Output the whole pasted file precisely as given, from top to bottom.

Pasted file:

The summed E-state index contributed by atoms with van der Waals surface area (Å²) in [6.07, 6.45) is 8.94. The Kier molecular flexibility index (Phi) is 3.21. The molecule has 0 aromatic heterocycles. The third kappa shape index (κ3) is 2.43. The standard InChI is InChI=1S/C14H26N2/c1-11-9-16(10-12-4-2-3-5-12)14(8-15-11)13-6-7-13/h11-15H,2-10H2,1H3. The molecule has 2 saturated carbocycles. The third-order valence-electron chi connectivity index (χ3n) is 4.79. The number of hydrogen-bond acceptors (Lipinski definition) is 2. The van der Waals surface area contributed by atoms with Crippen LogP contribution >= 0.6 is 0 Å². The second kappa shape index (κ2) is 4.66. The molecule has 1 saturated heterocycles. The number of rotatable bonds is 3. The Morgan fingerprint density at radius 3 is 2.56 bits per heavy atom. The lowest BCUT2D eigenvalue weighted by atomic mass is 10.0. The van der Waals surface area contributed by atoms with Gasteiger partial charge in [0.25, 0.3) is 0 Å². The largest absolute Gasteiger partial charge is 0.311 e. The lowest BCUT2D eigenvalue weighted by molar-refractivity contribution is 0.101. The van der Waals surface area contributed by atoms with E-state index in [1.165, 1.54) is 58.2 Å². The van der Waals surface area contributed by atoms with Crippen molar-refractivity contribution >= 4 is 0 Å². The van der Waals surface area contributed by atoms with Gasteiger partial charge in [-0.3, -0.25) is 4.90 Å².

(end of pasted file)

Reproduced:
The summed E-state index contributed by atoms with van der Waals surface area (Å²) in [6.07, 6.45) is 8.94. The Kier molecular flexibility index (Phi) is 3.21. The molecule has 0 aromatic heterocycles. The third kappa shape index (κ3) is 2.43. The standard InChI is InChI=1S/C14H26N2/c1-11-9-16(10-12-4-2-3-5-12)14(8-15-11)13-6-7-13/h11-15H,2-10H2,1H3. The molecule has 2 saturated carbocycles. The third-order valence-electron chi connectivity index (χ3n) is 4.79. The number of hydrogen-bond acceptors (Lipinski definition) is 2. The van der Waals surface area contributed by atoms with Crippen LogP contribution >= 0.6 is 0 Å². The second kappa shape index (κ2) is 4.66. The molecule has 1 saturated heterocycles. The number of rotatable bonds is 3. The Morgan fingerprint density at radius 3 is 2.56 bits per heavy atom. The lowest BCUT2D eigenvalue weighted by atomic mass is 10.0. The van der Waals surface area contributed by atoms with Gasteiger partial charge in [0.25, 0.3) is 0 Å². The largest absolute Gasteiger partial charge is 0.311 e. The lowest BCUT2D eigenvalue weighted by molar-refractivity contribution is 0.101. The van der Waals surface area contributed by atoms with E-state index in [1.165, 1.54) is 58.2 Å². The van der Waals surface area contributed by atoms with Crippen molar-refractivity contribution >= 4 is 0 Å². The van der Waals surface area contributed by atoms with Gasteiger partial charge in [-0.3, -0.25) is 4.90 Å².